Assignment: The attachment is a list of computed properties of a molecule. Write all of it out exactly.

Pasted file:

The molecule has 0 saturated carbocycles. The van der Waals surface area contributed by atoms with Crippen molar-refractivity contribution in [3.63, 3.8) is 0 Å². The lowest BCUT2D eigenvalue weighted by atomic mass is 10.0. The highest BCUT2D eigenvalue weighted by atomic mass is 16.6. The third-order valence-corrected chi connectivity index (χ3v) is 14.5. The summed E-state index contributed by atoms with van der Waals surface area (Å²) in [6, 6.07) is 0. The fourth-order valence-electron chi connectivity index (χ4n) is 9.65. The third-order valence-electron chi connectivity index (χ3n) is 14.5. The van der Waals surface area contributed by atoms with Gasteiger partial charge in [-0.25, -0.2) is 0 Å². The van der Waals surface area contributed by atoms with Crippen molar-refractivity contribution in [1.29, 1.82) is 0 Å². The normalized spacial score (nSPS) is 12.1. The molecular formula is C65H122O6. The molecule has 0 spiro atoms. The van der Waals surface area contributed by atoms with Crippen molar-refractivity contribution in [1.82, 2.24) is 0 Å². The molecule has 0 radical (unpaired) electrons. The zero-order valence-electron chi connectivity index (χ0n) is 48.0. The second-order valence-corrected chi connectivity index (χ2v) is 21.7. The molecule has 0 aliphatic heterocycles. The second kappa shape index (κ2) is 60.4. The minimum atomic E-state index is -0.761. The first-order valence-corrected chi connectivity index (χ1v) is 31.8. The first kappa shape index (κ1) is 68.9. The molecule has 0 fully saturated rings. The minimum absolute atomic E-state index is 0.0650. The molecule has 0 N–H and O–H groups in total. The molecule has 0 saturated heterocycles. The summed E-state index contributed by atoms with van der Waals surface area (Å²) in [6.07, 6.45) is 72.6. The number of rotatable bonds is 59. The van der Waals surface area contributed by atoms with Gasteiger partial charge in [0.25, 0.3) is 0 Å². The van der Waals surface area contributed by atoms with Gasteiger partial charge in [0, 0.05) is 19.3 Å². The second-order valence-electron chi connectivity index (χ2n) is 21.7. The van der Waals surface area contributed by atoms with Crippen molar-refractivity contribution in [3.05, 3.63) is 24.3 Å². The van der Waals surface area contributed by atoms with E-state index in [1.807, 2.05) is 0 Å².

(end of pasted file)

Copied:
The molecule has 0 saturated carbocycles. The van der Waals surface area contributed by atoms with Crippen molar-refractivity contribution in [3.63, 3.8) is 0 Å². The lowest BCUT2D eigenvalue weighted by atomic mass is 10.0. The highest BCUT2D eigenvalue weighted by atomic mass is 16.6. The third-order valence-corrected chi connectivity index (χ3v) is 14.5. The summed E-state index contributed by atoms with van der Waals surface area (Å²) in [6, 6.07) is 0. The fourth-order valence-electron chi connectivity index (χ4n) is 9.65. The third-order valence-electron chi connectivity index (χ3n) is 14.5. The van der Waals surface area contributed by atoms with Gasteiger partial charge in [-0.25, -0.2) is 0 Å². The van der Waals surface area contributed by atoms with Crippen molar-refractivity contribution in [1.29, 1.82) is 0 Å². The normalized spacial score (nSPS) is 12.1. The molecular formula is C65H122O6. The molecule has 0 spiro atoms. The van der Waals surface area contributed by atoms with Crippen molar-refractivity contribution in [1.82, 2.24) is 0 Å². The molecule has 0 radical (unpaired) electrons. The zero-order valence-electron chi connectivity index (χ0n) is 48.0. The second-order valence-corrected chi connectivity index (χ2v) is 21.7. The molecule has 0 aliphatic heterocycles. The second kappa shape index (κ2) is 60.4. The minimum atomic E-state index is -0.761. The first-order valence-corrected chi connectivity index (χ1v) is 31.8. The first kappa shape index (κ1) is 68.9. The molecule has 0 fully saturated rings. The minimum absolute atomic E-state index is 0.0650. The molecule has 0 N–H and O–H groups in total. The molecule has 0 saturated heterocycles. The summed E-state index contributed by atoms with van der Waals surface area (Å²) in [6.07, 6.45) is 72.6. The number of rotatable bonds is 59. The van der Waals surface area contributed by atoms with Gasteiger partial charge in [0.25, 0.3) is 0 Å². The van der Waals surface area contributed by atoms with Gasteiger partial charge in [0, 0.05) is 19.3 Å². The second-order valence-electron chi connectivity index (χ2n) is 21.7. The van der Waals surface area contributed by atoms with Crippen molar-refractivity contribution in [3.05, 3.63) is 24.3 Å². The van der Waals surface area contributed by atoms with E-state index in [1.807, 2.05) is 0 Å².